It should be restated, the book count showing the number of each rod model located is often referred to in order to infer rarity of a certain model. Giving consideration to what has been outlined here, use the count numbers as a rough guide when considering a Dickerson available for purchase.
The task of transcribing both volumes of Dickerson's ledgers into a spreadsheet was very time consuming. However, the benefits, which include the ability to quick search using model numbers, names, and years, have made the transcription exercise very worthwhile, especially the ease in which specific models can be located and counted . Once transcribed, the first task was to compare the Dickerson book's model count to what the data in the ledger showed.
Most of the model counts were off, some slightly, some greatly. One example would be the model 8614. The 8614 was a model that Dickerson advertised in his catalog, yet only two were shown in the Dickerson book ledger count. Surprisingly, I found twenty eight 8614s recorded in the ledger as being produced. What was perceived to be a rare model was actually produced in greater numbers than the well known 8615. I am not sure how the count discrepancies occurred, but I feel extremely confident in the reconciliation I performed. Dickerson's second most popular rod model in terms of quantity produced, the 901812, was made from the early 1930s all the way up into the mid 1950s. In the Dickerson book there are 74 shown as counted in the ledger. In actuality there are 147 listed in the ledger, roughly double what was previously counted for the book.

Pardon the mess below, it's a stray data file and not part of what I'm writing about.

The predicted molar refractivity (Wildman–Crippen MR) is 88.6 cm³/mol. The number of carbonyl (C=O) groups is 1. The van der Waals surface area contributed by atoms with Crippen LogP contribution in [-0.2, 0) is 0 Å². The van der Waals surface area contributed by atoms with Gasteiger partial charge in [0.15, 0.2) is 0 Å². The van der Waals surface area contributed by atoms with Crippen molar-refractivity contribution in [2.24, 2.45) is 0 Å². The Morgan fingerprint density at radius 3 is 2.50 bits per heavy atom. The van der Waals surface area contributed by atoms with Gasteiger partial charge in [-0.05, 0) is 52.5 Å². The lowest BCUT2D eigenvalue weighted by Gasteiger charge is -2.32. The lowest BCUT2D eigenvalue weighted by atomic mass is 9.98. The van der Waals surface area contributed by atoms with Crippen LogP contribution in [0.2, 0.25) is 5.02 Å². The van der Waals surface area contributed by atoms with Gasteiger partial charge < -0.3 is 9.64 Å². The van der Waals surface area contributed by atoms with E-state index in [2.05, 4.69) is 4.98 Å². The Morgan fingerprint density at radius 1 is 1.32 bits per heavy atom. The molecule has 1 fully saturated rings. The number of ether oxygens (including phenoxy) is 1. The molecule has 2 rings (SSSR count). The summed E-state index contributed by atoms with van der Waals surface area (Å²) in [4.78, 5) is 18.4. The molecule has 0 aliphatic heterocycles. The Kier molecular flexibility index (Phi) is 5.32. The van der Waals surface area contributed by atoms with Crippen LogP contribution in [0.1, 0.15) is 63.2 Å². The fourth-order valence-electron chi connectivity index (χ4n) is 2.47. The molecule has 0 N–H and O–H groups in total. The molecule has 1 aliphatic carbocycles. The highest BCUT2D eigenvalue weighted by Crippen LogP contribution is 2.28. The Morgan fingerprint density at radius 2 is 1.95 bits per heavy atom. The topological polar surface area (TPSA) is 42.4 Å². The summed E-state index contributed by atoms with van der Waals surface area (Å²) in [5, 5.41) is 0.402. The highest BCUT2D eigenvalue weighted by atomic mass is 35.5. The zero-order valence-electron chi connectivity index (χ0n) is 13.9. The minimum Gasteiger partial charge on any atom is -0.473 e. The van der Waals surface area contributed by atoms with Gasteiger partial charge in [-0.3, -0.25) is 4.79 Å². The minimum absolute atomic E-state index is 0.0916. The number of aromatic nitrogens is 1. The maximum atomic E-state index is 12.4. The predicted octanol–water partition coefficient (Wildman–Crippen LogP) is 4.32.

The last example combines two of the previously mentioned accuracy problems. Dickerson's model 8014 was very popular. Over 100 are recorded in the ledger. The fabulous model 8014 Guide was produced in smaller numbers. The Dickerson book lists nine 8014 Guide models made and nine located. There are actually only two 8014 Guides listed in the ledger. However, there are many more in existence than two or nine. An estimate based on the number that I have seen over the years would be would be closer to 30. While performing research in the ledger for current owners requesting information on 8014 Guides, I have found that most were originally entered as plain 8014s. The 8014 Guide is a distinct model and differs from a normal 8014. I do not know why the lack of a model designation in the ledger occurred so frequently with this particular model, other than the fact that Dickerson usually entered the rod when ordered rather than finished. It is also not known why Dickerson would not have updated the entry upon completion of the rod.
A page from the Dickerson ledger showing an order placed by Michigan Upper Peninsula tackle dealer, Earl Leitz. The entry illustrates Dickerson's use of rod type rather than model number at the time of order entry.